Washington — White House Press Secretary Sean Spicer says he has yet to discuss with the president whether he believes the Russia government interfered in the 2016 election, as intelligence agencies have concluded.

Spicer told reporters during a briefing Tuesday: “I have not sat down and talked to him about that specific thing.” It was the first time in 8 days that Spicer held a public briefing with the media.

America’s top intelligence officials have concluded that Russia undoubtedly interfered in America’s 2016 presidential campaign.

That includes former FBI director James Comey. He recently testified in a congressional hearing that there is no doubt that the Russians meddled “with “purpose,” ‘’sophistication” and technology.

Comey called it a “high-confidence judgment of the entire intelligence community.”

Trump has dismissed investigations into the meddling and potential collusion with his campaign associates as a “witch hunt.”

The White House says Trump is expected to make an announcement this week on whether any recordings exist of his private conversations with former FBI Director James Comey. Spicer responded to this Tuesday by saying he expects an announcement “this week” on the possibility of tapes. Trump fired Comey in May and has suggested — but refused to confirm — that he may have tapes of his discussions with Comey. The FBI was investigating Russia’s meddling in the 2016 presidential election and possible contacts with Trump campaign associates.

The House Intelligence Committee has asked White House counsel Don McGahn to provide an answer to the ongoing question about tapes by Friday.

Spicer is seeking to take on a more strategic role that would give him a limited presence in the daily press briefings that have made him a prominent face of the Trump administration.

A senior administration official and three people familiar with the potential changes said Monday that Spicer has discussed taking a more senior communications role at the White House. The three people said he has reached out to possible successors at the podium and as communications director. The people spoke on condition of anonymity in order to discuss internal deliberations before a final decision is made.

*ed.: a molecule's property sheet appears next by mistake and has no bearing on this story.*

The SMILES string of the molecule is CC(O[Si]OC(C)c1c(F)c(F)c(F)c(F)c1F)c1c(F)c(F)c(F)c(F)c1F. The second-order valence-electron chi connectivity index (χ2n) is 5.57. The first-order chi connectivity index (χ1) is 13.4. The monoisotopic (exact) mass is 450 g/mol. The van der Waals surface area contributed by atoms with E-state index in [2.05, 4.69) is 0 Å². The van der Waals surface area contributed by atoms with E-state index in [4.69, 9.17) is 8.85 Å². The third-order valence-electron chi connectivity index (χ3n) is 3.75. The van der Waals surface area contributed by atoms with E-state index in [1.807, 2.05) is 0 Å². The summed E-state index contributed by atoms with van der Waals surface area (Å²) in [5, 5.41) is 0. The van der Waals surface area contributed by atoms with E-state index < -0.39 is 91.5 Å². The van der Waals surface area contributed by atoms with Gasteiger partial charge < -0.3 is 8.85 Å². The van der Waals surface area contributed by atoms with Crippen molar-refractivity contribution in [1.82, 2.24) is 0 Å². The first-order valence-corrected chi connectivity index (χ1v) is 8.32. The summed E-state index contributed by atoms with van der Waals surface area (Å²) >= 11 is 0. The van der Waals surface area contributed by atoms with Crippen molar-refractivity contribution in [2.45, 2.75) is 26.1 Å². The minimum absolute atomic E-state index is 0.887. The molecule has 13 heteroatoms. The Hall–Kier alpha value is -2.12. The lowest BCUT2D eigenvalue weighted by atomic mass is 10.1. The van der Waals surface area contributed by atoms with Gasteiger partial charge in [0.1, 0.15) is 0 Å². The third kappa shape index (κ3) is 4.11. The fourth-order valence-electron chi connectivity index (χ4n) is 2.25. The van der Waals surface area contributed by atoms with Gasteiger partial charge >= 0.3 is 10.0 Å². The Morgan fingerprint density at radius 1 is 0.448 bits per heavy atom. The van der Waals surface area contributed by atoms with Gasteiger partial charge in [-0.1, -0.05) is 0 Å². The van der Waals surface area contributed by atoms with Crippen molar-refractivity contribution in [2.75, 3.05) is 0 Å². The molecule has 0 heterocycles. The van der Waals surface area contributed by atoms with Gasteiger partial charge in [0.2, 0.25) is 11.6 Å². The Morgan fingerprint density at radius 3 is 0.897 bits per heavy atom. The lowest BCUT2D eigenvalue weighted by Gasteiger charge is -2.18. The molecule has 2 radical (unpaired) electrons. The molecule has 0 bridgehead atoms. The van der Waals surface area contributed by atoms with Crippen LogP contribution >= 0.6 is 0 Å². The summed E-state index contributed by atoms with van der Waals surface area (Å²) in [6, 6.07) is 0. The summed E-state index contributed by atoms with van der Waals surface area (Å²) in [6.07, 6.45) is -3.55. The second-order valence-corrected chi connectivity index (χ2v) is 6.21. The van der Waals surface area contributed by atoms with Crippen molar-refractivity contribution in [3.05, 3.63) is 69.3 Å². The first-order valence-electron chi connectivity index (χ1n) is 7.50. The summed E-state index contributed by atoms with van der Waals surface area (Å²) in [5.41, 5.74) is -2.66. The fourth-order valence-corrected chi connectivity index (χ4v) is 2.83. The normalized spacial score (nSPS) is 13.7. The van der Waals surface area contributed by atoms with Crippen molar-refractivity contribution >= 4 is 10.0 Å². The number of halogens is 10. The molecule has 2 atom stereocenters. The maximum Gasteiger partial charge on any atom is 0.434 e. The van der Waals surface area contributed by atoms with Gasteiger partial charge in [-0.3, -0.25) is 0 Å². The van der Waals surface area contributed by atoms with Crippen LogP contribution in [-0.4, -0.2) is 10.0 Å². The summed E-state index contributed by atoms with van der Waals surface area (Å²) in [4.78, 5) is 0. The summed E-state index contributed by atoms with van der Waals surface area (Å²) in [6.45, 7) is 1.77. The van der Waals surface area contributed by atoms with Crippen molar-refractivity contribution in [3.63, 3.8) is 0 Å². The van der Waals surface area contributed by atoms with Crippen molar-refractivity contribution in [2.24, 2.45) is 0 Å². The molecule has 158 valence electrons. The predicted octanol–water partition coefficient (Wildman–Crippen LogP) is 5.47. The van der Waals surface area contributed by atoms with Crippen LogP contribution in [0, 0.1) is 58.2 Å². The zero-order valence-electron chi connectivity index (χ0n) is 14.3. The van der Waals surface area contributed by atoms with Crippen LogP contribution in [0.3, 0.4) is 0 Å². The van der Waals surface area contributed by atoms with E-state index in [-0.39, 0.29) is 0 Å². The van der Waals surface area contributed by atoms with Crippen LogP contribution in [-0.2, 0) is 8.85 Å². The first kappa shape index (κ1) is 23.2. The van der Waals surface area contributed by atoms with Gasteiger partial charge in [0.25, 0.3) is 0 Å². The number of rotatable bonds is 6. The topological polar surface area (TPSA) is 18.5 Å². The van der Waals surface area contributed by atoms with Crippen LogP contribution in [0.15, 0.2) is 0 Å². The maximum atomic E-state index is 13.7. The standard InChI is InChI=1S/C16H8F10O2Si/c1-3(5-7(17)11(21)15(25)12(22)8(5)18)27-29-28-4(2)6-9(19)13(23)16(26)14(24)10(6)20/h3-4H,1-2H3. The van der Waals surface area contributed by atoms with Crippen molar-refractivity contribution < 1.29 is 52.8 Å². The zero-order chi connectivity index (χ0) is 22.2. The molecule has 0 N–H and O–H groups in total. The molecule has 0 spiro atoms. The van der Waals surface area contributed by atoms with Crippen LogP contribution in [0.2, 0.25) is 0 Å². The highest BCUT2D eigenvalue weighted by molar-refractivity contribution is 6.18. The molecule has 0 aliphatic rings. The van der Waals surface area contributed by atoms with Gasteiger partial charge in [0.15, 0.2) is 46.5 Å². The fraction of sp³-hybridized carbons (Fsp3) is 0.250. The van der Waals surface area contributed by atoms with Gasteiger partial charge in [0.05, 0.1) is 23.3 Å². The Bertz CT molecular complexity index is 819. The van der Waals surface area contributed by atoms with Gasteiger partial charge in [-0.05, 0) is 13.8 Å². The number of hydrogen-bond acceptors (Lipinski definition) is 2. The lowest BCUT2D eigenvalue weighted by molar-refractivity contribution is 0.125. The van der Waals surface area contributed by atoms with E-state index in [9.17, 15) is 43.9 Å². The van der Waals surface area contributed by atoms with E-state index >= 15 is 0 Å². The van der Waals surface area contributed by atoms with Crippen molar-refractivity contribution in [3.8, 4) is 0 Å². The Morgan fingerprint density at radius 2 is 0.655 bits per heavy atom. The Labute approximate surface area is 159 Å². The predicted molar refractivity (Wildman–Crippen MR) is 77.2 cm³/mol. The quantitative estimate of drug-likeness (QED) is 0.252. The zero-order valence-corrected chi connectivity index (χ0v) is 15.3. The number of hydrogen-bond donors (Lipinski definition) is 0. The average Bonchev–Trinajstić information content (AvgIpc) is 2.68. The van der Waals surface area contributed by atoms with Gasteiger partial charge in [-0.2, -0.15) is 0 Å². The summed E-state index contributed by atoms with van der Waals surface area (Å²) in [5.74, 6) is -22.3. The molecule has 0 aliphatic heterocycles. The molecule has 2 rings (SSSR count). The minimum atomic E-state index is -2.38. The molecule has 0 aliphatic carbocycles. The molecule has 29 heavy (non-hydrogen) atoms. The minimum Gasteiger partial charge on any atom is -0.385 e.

“We have sought input from many people as we look to expand our communications operation. As he did in the beginning, Sean Spicer is managing both the communications and press office,” said Sarah Huckabee Sanders, a deputy White House press secretary. She declined further comment on the potential changes.

The people warned that no decision has been made and, as with all things involving President Donald Trump, the situation could change. Major staffing shake-ups have been a constant subject of conversation at the White House, but have failed to materialize in recent weeks, aside from the departure of communications director Mike Dubke in early June.

Those who have interviewed for senior communications jobs include David Martosko, the U.S. political editor of London’s Daily Mail, who covered the president’s campaign. That’s according to a person familiar with the interviews who spoke on condition of anonymity to discuss the private deliberations.

The possible changes for Spicer were first reported by Bloomberg News and Politico.

Spicer’s public role has already diminished in recent weeks.

The White House has increasingly tapped Cabinet officials and other White House advisers to address reporters on camera and moved to take some of the daily briefings off cable television to keep the focus on Trump, who makes a habit of watching the televised performances.

Spicer spoke Monday from the podium at an off-camera gaggle that barred broadcast outlets from using the audio of the question-and-answer session. Asked about the changes, Spicer said Trump had spoken before cameras during an Oval Office meeting with the president of Panama and would later make remarks in front of the media at an event with technology leaders.

“There are days that I’ll decide that the president’s voice should be the one that speaks and iterate his priorities,” Spicer said.

The White House has generally only used that excuse on days that the president has held a press conference or delivered a major speech.

Spicer’s briefings have been must-see TV during the start of the Trump era, beginning with his fiery, inaccurate claim that journalists wrongly portrayed the size of Trump’s inauguration audience. He has been the subject of recurring skits by comic Melissa McCarthy on “Saturday Night Live” and his afternoon briefings have garnered strong ratings.

In April the former Republican National Committee strategist apologized for making an “inappropriate and insensitive” statement comparing Adolf Hitler to Syrian President Bashar Assad by suggesting Hitler “didn’t even sink to using chemical weapons.” His comments ignored Hitler’s use of gas chambers to kill Jews.

Trump threatened in May to shut down daily press briefings and told Fox News Channel at the time that Spicer was “doing a good job, but he gets beat up.”

The president has long seen himself as his most effective spokesman, and has faulted his communications team for much of the early turbulence at the White House as well as the backlash from the firing of FBI Director James Comey.

AP White House Correspondent Julie Pace contributed to this report.


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